An Israeli excavation of the famed Great Synagogue in Vilnius (Vilna), Lithuania, has fully exposed the Aron Kodesh (Torah Ark) and the Bimah (raised podium) that was destroyed decades ago by the Nazis and the Soviets.
The expedition, directed by the archaeologist of the Israel Antiquities Authority (IAA) Dr. Jon Seligman, announced Thursday its conclusion after a six-year excavation project, aimed at uncovering the remains of the Great Synagogue of Vilna and parts of the Shulhoyf, the center of the Jewish community and Torah life of Vilna.
The excavation began in July 2015 with a ground-penetrating radar test that developed into a full excavation and significant discoveries.
“Just this morning, while sifting the soil in front of the Aron Kodesh, we found a silver Yad,” the archaeologists said.
The Yad is a pointer used while reading from a Torah scroll.
The magnificent Great Synagogue of Vilna was the oldest and most significant symbol of Lithuanian Jewry. Like most of the Jewish cultural centers in Lithuania, the Great Synagogue was destroyed during the Holocaust.
Built in the 17th century in Renaissance-Baroque style, the Great Synagogue was surrounded over time by other community buildings, including 12 synagogues, the community council, kosher meat stalls, the famous Strashun library, a complex of ritual baths and other communal institutions that formed a great center of Torah study, the beating heart of Lithuanian Jewry.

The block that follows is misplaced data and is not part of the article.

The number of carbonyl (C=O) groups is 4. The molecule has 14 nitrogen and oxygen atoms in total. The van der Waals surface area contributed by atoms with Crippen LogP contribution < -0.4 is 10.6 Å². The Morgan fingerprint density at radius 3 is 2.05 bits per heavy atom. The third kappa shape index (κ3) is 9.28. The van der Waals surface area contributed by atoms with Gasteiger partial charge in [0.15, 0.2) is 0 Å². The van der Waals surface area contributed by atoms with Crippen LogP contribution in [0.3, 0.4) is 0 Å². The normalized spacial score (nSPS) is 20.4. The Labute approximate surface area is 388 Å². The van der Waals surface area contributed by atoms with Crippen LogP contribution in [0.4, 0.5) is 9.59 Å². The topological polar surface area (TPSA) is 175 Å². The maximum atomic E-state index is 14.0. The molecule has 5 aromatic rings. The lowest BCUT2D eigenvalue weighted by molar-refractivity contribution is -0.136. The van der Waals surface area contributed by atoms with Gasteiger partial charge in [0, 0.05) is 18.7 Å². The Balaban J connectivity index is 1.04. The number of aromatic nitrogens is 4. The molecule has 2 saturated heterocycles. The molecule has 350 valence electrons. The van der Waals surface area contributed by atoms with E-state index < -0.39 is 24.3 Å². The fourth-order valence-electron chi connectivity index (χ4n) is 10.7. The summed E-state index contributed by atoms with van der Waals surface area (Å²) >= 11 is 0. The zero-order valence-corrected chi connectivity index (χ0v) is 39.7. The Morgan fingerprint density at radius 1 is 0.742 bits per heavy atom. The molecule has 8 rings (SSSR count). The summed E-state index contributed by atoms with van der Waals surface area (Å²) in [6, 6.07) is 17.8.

After centuries of existence, with the destruction of the entire Jewish community of Vilna, this important shrine was ransacked and burnt by the Germans during World War II. The remains were later demolished by the Soviet authorities, and a modern school was constructed on the site.
Seligman visited Vilnius a few years ago as part of a heritage trip, sparking the idea of revealing and discovering what was left of the compound and the synagogue.
Seligman, Justinas Rakas, of the Kultūros paveldo Išsaugojimo pajėgos, and combined teams of Lithuanians, Israelis and North Americans, worked for six seasons.
“When we arrived to excavate the Aron Kodesh and the Bimah, from which generations of Jews read the Torah scroll for 300 consecutive years, it became clear, unfortunately, that the core of the synagogue had been greatly damaged by Soviet destruction,” Seligman noted.
However, two impressive staircases, clearly visible in the many images of the synagogue before its destruction, were discovered and are evidence of their existence.
In addition, the excavation of Bimah was completed including the entire façade of the Bimah and the complete remains of one of the four huge pillars that supported the roof of the Great Synagogue.”
The remains of the Aron Kodesh, which were recently unearthed, and which appears in all its glory in the many pictures of the synagogue, was renovated after a fire in the 18th century with the contribution of the “Yesod” foundation. The foundation also donated the ornate Bimah, which was a two-story structure with four Corinthian columns and eight Tuscan columns.
The excavation of the Great Synagogue in Lithuania is a joint venture of the Israel Antiquities Authority, the Kultūros paveldo Išsaugojimo pajėgos, the Good Will Foundation, and the Jewish Community of Lithuania.